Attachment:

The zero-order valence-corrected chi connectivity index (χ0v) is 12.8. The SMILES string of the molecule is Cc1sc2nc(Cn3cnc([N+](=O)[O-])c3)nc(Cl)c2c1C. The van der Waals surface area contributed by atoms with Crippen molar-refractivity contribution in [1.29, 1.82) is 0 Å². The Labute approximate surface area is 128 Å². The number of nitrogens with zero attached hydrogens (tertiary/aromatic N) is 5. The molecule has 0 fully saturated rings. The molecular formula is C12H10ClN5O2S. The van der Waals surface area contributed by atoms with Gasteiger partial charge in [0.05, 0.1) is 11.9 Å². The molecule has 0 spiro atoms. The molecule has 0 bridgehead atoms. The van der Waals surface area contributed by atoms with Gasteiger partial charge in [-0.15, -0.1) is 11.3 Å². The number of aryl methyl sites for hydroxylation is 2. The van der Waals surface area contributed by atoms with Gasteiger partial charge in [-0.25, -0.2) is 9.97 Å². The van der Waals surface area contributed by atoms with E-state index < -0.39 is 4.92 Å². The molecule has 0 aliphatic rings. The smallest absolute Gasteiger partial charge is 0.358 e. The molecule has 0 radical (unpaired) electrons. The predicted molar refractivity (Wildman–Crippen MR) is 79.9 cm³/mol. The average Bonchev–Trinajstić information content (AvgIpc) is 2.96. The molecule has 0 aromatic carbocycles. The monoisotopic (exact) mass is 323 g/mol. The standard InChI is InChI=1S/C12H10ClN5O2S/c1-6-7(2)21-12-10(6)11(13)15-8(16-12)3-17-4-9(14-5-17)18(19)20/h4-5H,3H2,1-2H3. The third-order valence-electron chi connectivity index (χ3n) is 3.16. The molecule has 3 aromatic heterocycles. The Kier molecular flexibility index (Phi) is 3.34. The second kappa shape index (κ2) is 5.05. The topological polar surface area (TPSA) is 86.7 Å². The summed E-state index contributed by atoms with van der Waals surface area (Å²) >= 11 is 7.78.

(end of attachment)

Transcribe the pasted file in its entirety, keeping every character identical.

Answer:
The zero-order valence-corrected chi connectivity index (χ0v) is 12.8. The SMILES string of the molecule is Cc1sc2nc(Cn3cnc([N+](=O)[O-])c3)nc(Cl)c2c1C. The van der Waals surface area contributed by atoms with Crippen molar-refractivity contribution in [1.29, 1.82) is 0 Å². The Labute approximate surface area is 128 Å². The number of nitrogens with zero attached hydrogens (tertiary/aromatic N) is 5. The molecule has 0 fully saturated rings. The molecular formula is C12H10ClN5O2S. The van der Waals surface area contributed by atoms with Gasteiger partial charge in [0.05, 0.1) is 11.9 Å². The molecule has 0 spiro atoms. The molecule has 0 bridgehead atoms. The van der Waals surface area contributed by atoms with Gasteiger partial charge in [-0.15, -0.1) is 11.3 Å². The number of aryl methyl sites for hydroxylation is 2. The van der Waals surface area contributed by atoms with Gasteiger partial charge in [-0.25, -0.2) is 9.97 Å². The van der Waals surface area contributed by atoms with E-state index < -0.39 is 4.92 Å². The molecule has 0 aliphatic rings. The smallest absolute Gasteiger partial charge is 0.358 e. The molecule has 0 radical (unpaired) electrons. The predicted molar refractivity (Wildman–Crippen MR) is 79.9 cm³/mol. The average Bonchev–Trinajstić information content (AvgIpc) is 2.96. The molecule has 0 aromatic carbocycles. The monoisotopic (exact) mass is 323 g/mol. The standard InChI is InChI=1S/C12H10ClN5O2S/c1-6-7(2)21-12-10(6)11(13)15-8(16-12)3-17-4-9(14-5-17)18(19)20/h4-5H,3H2,1-2H3. The third-order valence-electron chi connectivity index (χ3n) is 3.16. The molecule has 3 aromatic heterocycles. The Kier molecular flexibility index (Phi) is 3.34. The second kappa shape index (κ2) is 5.05. The topological polar surface area (TPSA) is 86.7 Å². The summed E-state index contributed by atoms with van der Waals surface area (Å²) >= 11 is 7.78.